Inflammatory Arthritis of the Hip
Inflammatory arthritis occurs when the body’s immune system becomes overactive and attacks healthy tissues. It can affect several joints throughout the body at the same time, as well as many organs, such as the skin, eyes, and heart.
There are three main types of inflammatory arthritis that affect the hip joint:
Rheumatoid arthritis – A systemic disease of the immune system that usually affects multiple joints on both sides of the body at the same time.
Ankylosing spondylitis – A chronic inflammation of the spine and the sacroiliac joint (the point where the spine meets the pelvic bone) that can also result in inflammation in other joints.
Systemic lupus erythematosus – An autoimmune disease in which the body harms its own healthy cells and tissues.
WHAT ARE THE SYMPTOMS?
Symptoms of inflammatory arthritis of the hip include:
- Loss of appetite
- Pain and stiffness in the hip
- A dull, aching pain in the groin, outer thigh, knee, or buttocks
- Pain that is worse in the morning or after a period of inactivity, but gets better as you move around
- Pain and stiffness increases with vigorous activity
- Pain in the joint so severe that there is difficulty walking and causes a limp
WHAT ARE THE CAUSES AND RISK FACTORS?
It is suspected that genetics plays a part in causing inflammatory arthritis. Other than that, the cause of inflammatory arthritis is unknown.
WHAT IS THE DIAGNOSIS?
A history of the injury and a physical examination of the hip will be conducted by the Doctor. The doctor will check on the surrounding tendons, muscles and ligaments, your range of motion and if there is pain or tenderness around the hip. Increased pain during movement may indicate a case of inflammatory arthritis.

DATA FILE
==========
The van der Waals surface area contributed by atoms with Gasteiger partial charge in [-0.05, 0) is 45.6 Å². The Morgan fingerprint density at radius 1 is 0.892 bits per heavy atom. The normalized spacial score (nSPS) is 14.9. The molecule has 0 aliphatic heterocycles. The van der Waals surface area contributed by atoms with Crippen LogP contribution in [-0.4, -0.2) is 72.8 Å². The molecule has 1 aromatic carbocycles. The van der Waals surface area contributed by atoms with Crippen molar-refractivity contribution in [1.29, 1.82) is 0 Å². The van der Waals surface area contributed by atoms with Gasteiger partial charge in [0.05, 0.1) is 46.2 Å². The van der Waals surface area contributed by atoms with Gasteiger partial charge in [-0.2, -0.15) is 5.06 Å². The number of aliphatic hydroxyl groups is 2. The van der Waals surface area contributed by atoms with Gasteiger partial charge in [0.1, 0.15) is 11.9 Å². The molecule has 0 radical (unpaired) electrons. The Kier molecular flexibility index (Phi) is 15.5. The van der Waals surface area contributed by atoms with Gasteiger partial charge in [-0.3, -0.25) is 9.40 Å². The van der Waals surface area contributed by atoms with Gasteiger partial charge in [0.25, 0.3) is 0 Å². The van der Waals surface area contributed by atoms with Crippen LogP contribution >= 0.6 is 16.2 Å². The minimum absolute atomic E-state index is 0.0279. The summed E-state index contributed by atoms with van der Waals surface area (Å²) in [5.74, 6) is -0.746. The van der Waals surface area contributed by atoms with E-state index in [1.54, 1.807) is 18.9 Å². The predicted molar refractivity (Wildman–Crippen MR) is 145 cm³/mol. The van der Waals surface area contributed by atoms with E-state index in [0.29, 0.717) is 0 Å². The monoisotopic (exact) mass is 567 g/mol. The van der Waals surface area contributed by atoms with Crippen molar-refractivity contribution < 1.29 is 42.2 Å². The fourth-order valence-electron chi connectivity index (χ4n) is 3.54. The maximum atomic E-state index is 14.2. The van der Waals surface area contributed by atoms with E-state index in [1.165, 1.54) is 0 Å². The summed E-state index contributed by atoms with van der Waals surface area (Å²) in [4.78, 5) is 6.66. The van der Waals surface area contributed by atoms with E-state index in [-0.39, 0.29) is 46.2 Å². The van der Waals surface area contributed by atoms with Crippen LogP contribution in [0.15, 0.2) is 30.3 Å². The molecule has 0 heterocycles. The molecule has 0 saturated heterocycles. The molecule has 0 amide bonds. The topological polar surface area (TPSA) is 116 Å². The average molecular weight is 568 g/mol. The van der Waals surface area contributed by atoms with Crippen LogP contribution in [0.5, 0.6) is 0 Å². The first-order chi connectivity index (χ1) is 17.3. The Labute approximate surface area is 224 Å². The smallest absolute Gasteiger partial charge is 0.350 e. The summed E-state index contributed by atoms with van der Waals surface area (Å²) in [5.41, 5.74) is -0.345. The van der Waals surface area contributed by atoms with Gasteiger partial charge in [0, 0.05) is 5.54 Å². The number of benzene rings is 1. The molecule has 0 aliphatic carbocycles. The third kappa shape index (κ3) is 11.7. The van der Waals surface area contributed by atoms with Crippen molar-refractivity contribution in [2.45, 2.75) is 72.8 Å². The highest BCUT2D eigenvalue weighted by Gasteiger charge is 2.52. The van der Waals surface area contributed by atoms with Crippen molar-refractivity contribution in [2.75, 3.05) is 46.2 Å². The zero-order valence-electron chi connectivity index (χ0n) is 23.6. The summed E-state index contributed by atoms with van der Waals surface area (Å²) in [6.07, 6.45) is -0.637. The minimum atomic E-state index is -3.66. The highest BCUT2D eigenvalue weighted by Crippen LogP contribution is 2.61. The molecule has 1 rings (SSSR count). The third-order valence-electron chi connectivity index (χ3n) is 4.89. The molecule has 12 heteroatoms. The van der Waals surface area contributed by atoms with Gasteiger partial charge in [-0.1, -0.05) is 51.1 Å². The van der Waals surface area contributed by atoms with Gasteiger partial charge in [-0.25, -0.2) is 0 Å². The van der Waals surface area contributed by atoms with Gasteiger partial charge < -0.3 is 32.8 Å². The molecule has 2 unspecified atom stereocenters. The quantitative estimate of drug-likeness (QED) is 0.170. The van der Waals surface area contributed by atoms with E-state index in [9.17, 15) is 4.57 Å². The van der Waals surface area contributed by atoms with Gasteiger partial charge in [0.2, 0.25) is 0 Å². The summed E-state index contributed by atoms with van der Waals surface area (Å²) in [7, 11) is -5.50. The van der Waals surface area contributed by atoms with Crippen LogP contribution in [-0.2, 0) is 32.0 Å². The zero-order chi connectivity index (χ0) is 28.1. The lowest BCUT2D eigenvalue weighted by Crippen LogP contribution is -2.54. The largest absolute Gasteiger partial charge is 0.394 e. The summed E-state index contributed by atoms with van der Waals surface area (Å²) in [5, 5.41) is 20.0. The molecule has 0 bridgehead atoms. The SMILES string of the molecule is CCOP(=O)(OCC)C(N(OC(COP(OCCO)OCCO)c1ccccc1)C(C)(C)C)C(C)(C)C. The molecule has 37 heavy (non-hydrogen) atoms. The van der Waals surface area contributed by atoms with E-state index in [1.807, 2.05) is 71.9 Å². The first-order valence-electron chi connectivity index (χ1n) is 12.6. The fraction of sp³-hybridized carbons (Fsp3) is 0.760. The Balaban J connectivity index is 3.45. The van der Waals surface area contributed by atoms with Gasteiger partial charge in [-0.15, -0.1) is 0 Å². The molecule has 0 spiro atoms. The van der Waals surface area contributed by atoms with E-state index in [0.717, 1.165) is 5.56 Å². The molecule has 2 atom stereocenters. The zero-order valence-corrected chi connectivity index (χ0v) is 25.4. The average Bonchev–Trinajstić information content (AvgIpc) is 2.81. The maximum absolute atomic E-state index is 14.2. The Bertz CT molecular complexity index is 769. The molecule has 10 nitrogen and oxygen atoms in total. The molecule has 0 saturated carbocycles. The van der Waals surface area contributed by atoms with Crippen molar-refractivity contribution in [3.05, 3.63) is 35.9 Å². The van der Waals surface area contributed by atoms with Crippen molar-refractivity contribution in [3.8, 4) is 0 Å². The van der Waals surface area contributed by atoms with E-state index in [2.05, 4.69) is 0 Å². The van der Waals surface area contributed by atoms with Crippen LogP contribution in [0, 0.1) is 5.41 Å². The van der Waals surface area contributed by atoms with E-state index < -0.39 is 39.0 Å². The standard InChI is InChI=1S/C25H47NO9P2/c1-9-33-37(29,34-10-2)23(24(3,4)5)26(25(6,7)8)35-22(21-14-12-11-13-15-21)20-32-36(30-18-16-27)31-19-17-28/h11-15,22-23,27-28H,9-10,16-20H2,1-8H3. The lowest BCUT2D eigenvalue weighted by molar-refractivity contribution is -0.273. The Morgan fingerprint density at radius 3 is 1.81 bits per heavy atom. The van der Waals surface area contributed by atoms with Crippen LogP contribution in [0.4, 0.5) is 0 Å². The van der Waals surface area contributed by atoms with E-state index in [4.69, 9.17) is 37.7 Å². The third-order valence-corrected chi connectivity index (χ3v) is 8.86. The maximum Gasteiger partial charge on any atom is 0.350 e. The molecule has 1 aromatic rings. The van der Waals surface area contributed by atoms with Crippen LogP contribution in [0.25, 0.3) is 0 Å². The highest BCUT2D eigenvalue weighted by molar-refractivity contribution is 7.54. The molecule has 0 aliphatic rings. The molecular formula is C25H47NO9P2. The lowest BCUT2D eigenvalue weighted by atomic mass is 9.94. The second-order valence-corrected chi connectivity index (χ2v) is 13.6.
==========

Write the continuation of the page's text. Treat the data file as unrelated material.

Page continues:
Imaging tests such as an x-ray will be taken, which will show whether there is any changes in bone structure, any loss of joint space or excess fluid in the joint. Blood tests may also be taken, which can reveal if the inflammation is due to rheumatoid arthritis, or if there is any other cause to the inflammation present.
WHAT ARE THE TREATMENT OPTIONS?
Depending on the type of inflammation, the treatment recommended will vary.
Nonsurgical treatment options include:
- Medications and anti-inflammatory drugs such as ateceminophen and ibuprofen for pain relief
- Steroid injections such as injecting corticosteroid to relief pain
- Physiotherapy to regain muscle strength and restore your range of motion and mobility
- Walking aids, such as a walker or cane to help you in daily activities.
Should nonsurgical treatments fail to alleviate your symptoms, surgery may be recommended. The 2 most common procedures for inflammatory arthritis of the hip are total hip replacement and synovectomy.
- Total hip replacement
The damaged cartilage and bone gets removed, and then new metal or plastic joint surfaces will be positioned to restore your hip function. Total hip replacement is usually recommended for patients with rheumatoid arthritis or ankylosing spondylitis to relieve pain and improve range of motion.
Generally used to treat the early stages of inflammatory arthritis, this procedure involves removing the whole or part of the joint lining (synovium). This is only effective if the disease is limited to the synovium, and has not affected the articular cartilage covering the bones.
WHAT IS THE RECOVERY PROCESS AFTER SURGERY?
The recovery period depends on the type of surgery that was performed. Physiotherapy may be recommended by your doctor, which will help you regain your muscle strength and restore mobility in your hip. Do expect to use a cane or walker for a period of time after your surgery.
WHAT ARE THE RISKS AND COMPLICATIONS OF SURGERY?
As with all surgery, complications may occur. Complications of surgery include:
- Excessive bleeding
- Blood clotting
- Hip dislocation
- Uneven limb length
- Blood vessels or arteries damage